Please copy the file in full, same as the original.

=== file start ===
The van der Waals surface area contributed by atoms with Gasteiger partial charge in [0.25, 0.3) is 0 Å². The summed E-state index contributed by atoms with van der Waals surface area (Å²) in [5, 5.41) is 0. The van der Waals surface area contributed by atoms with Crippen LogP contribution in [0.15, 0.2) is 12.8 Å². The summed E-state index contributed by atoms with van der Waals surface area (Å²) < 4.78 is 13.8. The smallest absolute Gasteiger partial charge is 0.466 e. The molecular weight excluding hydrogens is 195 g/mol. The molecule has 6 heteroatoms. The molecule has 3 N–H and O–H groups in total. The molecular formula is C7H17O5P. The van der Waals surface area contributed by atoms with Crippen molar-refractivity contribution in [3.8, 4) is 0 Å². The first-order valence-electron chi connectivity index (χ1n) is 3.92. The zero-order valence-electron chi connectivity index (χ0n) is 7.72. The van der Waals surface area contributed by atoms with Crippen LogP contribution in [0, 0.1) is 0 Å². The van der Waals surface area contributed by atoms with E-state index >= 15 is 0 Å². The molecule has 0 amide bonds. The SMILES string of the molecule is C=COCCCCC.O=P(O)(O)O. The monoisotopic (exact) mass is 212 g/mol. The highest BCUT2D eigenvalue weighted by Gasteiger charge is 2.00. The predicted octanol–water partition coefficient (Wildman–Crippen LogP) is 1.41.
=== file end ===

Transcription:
The van der Waals surface area contributed by atoms with Gasteiger partial charge in [0.25, 0.3) is 0 Å². The summed E-state index contributed by atoms with van der Waals surface area (Å²) in [5, 5.41) is 0. The van der Waals surface area contributed by atoms with Crippen LogP contribution in [0.15, 0.2) is 12.8 Å². The summed E-state index contributed by atoms with van der Waals surface area (Å²) < 4.78 is 13.8. The smallest absolute Gasteiger partial charge is 0.466 e. The molecular weight excluding hydrogens is 195 g/mol. The molecule has 6 heteroatoms. The molecule has 3 N–H and O–H groups in total. The molecular formula is C7H17O5P. The van der Waals surface area contributed by atoms with Crippen molar-refractivity contribution in [3.8, 4) is 0 Å². The first-order valence-electron chi connectivity index (χ1n) is 3.92. The zero-order valence-electron chi connectivity index (χ0n) is 7.72. The van der Waals surface area contributed by atoms with Crippen LogP contribution in [0, 0.1) is 0 Å². The van der Waals surface area contributed by atoms with E-state index >= 15 is 0 Å². The molecule has 0 amide bonds. The SMILES string of the molecule is C=COCCCCC.O=P(O)(O)O. The monoisotopic (exact) mass is 212 g/mol. The highest BCUT2D eigenvalue weighted by Gasteiger charge is 2.00. The predicted octanol–water partition coefficient (Wildman–Crippen LogP) is 1.41.